The Pop Quiz at the End of the Universe

The Pop Quiz at the End of the Universe: Adam Christopher

Welcome back to The Pop Quiz at the End of the Universe, a recurring series here on featuring some of our favorite science fiction and fantasy authors, artists, and others!

Today we’re joined by novelist and comic writer Adam Christopher. Born in New Zealand, he has lived in Great Britain since 2006. In 2010, as an editor, Christopher won a Sir Julius Vogel award, New Zealand’s highest science fiction honour. His debut novel, Empire State, was SciFiNow’s Book of the Year and a Financial Times Book of the Year for 2012. Christopher’s latest novel, The Burning Dark, is available March 25th. Read an excerpt here on!

Join us as we cover subjects ranging from lost cosmonauts to robot detectives, and more!

Describe your favorite place to read or write.

Our house has a library—it seemed better use of the space than as a dining room!—and I try to spend as much time in there as possible. There’s nothing better while reading, or writing, than to be surrounded by books.

What’s your favorite method of procrastination?

Twitter. I’m an internet junkie. There, I said it. That’s the first step, right?

I also have a thing for making lists. Oh man, nothing beats turning to a fresh, clean page in a notebook, taking out a nice pen, and starting a list. There’s so much potential there. So much to do, so little time! So hey, why not spend some of that time making a list. Number it. Connect apparently disparate items with little arrows. Make sublists. Item breakdowns.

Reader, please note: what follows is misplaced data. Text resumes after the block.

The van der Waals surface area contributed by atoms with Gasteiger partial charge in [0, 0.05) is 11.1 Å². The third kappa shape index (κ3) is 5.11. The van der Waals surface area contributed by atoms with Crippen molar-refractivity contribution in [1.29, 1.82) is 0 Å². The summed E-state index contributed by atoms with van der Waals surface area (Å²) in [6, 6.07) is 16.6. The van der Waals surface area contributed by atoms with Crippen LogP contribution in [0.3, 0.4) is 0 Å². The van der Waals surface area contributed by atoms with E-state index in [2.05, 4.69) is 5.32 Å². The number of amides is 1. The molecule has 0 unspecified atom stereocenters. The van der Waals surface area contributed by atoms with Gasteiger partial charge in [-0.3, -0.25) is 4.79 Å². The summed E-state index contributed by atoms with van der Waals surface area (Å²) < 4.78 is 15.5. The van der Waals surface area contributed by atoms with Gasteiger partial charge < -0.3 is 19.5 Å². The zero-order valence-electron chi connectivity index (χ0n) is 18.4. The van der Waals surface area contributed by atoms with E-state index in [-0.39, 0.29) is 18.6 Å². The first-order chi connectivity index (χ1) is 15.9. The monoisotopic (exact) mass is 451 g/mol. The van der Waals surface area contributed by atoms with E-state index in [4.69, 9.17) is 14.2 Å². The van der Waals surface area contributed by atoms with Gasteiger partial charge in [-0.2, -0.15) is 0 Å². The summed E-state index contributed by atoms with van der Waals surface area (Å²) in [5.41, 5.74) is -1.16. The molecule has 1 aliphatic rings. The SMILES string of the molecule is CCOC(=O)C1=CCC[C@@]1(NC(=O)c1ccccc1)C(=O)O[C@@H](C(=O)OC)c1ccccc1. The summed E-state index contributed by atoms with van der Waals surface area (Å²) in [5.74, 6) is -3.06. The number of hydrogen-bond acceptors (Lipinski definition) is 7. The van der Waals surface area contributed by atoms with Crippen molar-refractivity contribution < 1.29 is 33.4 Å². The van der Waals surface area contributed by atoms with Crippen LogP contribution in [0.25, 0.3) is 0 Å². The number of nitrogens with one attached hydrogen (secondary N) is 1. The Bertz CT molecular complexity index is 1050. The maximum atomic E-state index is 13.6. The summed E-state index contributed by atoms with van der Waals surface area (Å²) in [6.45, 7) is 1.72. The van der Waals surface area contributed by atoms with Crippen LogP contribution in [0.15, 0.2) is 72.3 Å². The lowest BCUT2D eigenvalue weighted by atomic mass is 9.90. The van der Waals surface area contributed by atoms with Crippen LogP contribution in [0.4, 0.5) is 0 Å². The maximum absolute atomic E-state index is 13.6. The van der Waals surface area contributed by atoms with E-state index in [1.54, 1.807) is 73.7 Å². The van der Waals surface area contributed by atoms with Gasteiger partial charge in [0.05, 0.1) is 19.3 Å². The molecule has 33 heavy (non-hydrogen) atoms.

See, I can write lists all day. Which is possibly why I hardly ever manage to tick all the items off one…

Strangest thing you’ve learned while researching a book?

One of the weirdest things was actually something that inspired The Burning Dark in the first place. There’s an urban legend that Yuri Gagarin wasn’t the first man in space, but the first who came back alive. Allegedly the Soviets sent up other cosmonauts before him, but each was killed in space and their mission—their very existence—covered up.

In the early 1960s, two Italian radio enthusiasts picked up mysterious signals apparently from these Soviet capsules, and recorded the last moments of several “lost cosmonauts”—one of whom, “Ludmilla,” reports to ground control as her capsule burns in orbit. The original recording is extremely creepy and very sad, although there is really no indication of what the recording is of, or even what language she is speaking.

On one hand it’s just a scary myth about space exploration… until you remember that the Soviets made a lot of people quite literally disappear, even doctoring photographs to delete them from all historic record. The idea that they were trying to hide the failures of their space program, too, suddenly doesn’t seem so far-fetched.

In The Burning Dark, Captain Cleveland, stuck on the partially dismantled space station Coast City, picks up a very strange transmission on his space radio…

The Burning Dark Adam Christopher If you had to choose one band or artist to provide the official soundtrack to your upcoming book, who would it be?

The Burning Dark needs a certain kind of soundtrack—something dark and moody, electronic, weird. One of my favourite bands is Ladytron, and I think they’d fit the bill quite well. Ladytron have evolved quite a lot since their debut album came out in 2001, but they shift easily from glittering synth pop to drone-filled wall-of-sound epics. Their unique mix of electronica, new wave and shoegaze would be perfect.

What D&D character alignment best describes you first thing in the morning?